Thanks for the new thread.
Yes, the plan is to depreciate R_L. In many ways, it already is since neither Tom (@automatom) nor I want to continue to maintain it. It was and continues to be a fantastic package, but the state of the art has moved forward and R_L’s age is really starting to show. Alot of things that we “could” do to improve it likely never will because Tom’s organization now uses Fuse as a replacement and I frankly have no interest in putting more time into something that there’s momentum in the community to move away from.
There’s a real question to be asked “Why Fuse?” over others, but I can answer it from my perspective:
One of the core requirements I want to see before I inject a new dependency on the ROS 2 mobile robotics community or Nav2 userbase is maturity and product-readiness. We’re only as good as our weakest link. Fuse is being used by Locus Robotics for some time now on their fleet of thousands of robots worldwide. As far as any technology can achieve the “its ready” mark, its long since passed that.
Another is that its built on a framework for expansion for new applications, which Fuse has in spades with that intention in mind. I’ll admit just the basics of Fuse I questioned for some time why not just use Ceres directly since I had some experience with it from building SLAM Toolbox. However, I’ve come more towards the useful abstractions line of thinking. Its awesome that you can set this all up in config files with no-coding (as long as you’re using standard nav_msgs/sensor_msgs/etc).
To your comment on 2D applications → I believe you’re correct. It really is right now mainly focused on 2D constraints in planar environments. But all the types that are taken in use 3D pose and orientation representations, so its not a massive effort to add that third dimension in. The fact that this is a framework that can add new constraints like this relatively easily is a big selling point to me. This is work that would likely need to be done by someone with the interests in 3D, but we’ve already started running into those folks when we’ve been talking about GPS! I can’t promise for Polymath Robotics that they’re going to implement every single 3D model you could want, but they’ll end up doing some of the basics (e.g. Pose, Orientation) which are the basis of the remaining that should be not terribly difficult.
As to whom will do that work, that’s not well defined at this moment, but there’s far more interest and value in adding the 3D constraints to Fuse than fixing half the tickets in R_L. I’m not personally committing to doing it, but it might be a result that I do it as part of the migration.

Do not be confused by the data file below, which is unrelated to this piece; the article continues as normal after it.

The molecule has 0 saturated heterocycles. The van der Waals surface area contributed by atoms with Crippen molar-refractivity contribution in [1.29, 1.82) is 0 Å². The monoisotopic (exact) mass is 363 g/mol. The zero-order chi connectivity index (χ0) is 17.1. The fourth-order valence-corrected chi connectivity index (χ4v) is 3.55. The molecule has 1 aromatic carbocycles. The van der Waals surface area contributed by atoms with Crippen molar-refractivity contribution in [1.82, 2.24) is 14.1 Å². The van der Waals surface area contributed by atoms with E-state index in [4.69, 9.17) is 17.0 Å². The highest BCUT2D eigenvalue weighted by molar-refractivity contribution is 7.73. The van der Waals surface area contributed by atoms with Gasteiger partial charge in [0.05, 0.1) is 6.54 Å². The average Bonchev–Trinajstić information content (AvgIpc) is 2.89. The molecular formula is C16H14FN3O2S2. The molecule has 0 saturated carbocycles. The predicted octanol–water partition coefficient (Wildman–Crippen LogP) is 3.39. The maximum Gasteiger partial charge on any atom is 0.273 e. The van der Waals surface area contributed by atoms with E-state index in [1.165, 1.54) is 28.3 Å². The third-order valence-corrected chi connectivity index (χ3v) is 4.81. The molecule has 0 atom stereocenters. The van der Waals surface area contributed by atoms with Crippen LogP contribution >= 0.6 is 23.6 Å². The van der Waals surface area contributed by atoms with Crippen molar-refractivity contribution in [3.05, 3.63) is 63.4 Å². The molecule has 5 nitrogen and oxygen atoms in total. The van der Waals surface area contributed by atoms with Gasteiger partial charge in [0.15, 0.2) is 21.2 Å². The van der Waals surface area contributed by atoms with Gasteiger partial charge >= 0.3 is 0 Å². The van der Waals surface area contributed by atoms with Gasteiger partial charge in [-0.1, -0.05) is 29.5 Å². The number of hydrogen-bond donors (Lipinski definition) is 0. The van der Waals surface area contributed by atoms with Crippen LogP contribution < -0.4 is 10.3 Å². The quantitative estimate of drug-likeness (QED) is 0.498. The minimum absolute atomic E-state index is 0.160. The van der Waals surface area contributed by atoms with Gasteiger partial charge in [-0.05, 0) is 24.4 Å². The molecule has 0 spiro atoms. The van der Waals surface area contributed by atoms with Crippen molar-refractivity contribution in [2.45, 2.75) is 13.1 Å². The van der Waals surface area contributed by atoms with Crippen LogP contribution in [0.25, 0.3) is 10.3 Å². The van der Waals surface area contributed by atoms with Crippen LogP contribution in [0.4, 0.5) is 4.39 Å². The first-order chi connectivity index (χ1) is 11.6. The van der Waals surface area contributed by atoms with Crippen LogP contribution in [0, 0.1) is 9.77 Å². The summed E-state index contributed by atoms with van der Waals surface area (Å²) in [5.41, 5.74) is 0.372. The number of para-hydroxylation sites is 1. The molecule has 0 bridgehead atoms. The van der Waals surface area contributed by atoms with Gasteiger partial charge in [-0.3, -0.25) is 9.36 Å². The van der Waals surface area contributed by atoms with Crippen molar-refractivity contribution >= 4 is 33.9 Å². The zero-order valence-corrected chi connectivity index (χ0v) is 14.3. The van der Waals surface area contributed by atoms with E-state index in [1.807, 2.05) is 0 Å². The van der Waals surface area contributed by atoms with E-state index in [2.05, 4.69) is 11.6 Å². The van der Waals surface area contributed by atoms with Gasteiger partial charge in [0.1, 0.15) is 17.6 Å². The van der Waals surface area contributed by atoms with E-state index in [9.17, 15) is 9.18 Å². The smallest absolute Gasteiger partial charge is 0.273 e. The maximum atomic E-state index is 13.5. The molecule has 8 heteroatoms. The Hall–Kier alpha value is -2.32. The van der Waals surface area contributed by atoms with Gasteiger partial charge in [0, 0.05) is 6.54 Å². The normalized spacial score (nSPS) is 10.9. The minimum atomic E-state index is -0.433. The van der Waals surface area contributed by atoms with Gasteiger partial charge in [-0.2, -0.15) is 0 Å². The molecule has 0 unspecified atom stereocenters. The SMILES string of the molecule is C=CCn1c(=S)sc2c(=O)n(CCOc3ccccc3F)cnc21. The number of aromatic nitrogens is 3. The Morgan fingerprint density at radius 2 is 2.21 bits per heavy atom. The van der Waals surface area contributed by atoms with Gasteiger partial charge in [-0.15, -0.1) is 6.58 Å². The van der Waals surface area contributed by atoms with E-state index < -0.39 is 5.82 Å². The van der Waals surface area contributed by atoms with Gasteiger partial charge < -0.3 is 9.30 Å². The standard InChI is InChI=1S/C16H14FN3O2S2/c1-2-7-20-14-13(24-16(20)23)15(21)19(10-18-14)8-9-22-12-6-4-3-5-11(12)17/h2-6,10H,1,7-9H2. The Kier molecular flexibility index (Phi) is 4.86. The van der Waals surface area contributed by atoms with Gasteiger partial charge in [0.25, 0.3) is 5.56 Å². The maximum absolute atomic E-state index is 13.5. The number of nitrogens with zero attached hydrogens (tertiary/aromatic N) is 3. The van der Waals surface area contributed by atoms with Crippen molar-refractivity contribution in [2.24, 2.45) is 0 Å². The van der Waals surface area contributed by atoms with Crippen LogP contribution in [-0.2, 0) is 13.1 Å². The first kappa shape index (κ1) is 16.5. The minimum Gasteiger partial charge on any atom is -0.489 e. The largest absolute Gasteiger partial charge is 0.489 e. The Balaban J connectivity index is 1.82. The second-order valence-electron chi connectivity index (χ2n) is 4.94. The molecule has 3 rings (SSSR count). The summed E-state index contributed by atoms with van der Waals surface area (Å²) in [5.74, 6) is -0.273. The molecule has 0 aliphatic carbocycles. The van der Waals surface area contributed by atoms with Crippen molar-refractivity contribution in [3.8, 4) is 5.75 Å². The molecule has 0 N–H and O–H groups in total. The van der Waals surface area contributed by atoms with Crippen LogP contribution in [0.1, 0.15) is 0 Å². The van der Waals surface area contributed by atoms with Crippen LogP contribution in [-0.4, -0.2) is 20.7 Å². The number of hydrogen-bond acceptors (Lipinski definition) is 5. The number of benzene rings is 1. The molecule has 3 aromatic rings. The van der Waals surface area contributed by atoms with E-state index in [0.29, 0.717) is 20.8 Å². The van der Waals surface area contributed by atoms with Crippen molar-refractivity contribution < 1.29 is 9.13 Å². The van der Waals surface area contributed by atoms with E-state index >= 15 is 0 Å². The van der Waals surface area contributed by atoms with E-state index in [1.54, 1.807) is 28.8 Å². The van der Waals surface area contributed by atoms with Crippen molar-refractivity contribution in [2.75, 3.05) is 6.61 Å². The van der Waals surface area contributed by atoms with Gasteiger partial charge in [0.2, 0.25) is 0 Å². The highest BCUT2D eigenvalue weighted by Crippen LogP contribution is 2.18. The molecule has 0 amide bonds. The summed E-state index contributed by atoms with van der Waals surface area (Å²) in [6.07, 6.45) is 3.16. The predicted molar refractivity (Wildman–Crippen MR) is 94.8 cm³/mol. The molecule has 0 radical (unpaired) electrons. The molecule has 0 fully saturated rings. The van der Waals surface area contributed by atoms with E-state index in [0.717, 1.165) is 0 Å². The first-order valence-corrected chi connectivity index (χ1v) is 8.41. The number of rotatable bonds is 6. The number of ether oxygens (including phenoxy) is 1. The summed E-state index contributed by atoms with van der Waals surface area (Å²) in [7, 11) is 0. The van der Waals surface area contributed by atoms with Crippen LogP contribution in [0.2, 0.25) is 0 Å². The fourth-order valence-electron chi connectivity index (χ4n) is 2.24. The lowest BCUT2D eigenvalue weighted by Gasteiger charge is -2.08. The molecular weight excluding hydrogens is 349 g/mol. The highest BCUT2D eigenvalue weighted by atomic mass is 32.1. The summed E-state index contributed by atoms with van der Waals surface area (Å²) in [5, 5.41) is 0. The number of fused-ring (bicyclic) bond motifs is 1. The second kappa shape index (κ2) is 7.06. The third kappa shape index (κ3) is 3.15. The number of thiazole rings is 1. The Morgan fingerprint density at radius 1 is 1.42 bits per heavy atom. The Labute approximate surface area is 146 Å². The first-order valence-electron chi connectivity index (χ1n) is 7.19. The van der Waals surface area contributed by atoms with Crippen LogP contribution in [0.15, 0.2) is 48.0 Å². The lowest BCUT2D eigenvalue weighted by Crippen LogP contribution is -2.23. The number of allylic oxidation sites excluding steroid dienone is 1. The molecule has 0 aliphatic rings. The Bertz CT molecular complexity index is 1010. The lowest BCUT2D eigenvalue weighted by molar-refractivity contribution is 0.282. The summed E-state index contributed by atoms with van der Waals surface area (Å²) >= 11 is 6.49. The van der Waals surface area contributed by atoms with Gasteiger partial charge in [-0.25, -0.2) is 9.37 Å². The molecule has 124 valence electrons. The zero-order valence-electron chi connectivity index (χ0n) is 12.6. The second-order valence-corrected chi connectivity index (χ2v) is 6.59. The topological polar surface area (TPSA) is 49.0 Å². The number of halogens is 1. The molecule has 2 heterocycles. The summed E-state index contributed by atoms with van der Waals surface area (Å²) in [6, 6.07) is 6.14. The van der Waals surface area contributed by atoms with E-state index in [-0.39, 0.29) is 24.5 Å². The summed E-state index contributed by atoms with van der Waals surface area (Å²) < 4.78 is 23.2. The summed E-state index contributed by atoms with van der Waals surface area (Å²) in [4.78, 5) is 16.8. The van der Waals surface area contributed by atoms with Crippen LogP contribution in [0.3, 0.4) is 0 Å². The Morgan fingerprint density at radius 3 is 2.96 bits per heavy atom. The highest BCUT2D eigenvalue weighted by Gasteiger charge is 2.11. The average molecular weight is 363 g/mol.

The last big thing I look for is support: does the organization that built it actually use it and plan to continue to use it long term. I can’t put words in Locus’ mouth, but it seems that’s a Yes. Tom, Stephen, and Co. are the only ones that can answer that definitely. That’s not the same thing as corporate support (e.g. you can pay
CompanyA to fix a bug or help configure your system) which Locus won’t support – but hey nor will GTSAM. I also just started this thing called Open Navigation, ya hear? Maybe that’s a role we can help fill since its definitely in the ROS 2 mobile robotics orbit and won’t be the first time I’ve played with Ceres
So, we hit all three categories in my mind satisfactorily: Maturity, Expansion, and Support.
A separate topic might be “What about the alternatives” to which my answer would be, honestly, Stephen Williams is in a much better position to be making that argument, so I’ll defer to him and the links (that I can’t find at the moment) where he explains his thinking. I know Stephen and the team at Locus well; they’re smart folks; if he chose to rebuild something from scratch instead of using software he was deeply familiar with, I think that’s illustrative in it of itself.
I’m not taking a side as much as looking to build consensus so we can all move forward together with a solution that is maintainable, mature, and sustainable. Those elements are more important to me than having the absolute bleeding edge of research – if that bleeding-edge solution means that it can’t be easily expanded upon, used by the majority of non-expert PhD-level roboticists, and is only of marginal practical additional benefit. Plus, if its integrated as the “default” for Nav2, I’ll probably have to take some minor role in it, so those attributes are pretty important from my perspective as an open-source maintainer
Edit: This last remark aren’t accusations about GTSAM, just general points. I care about the tech as much as the next guy, but its one axis on a multi-axis analysis that we should make sure to consider.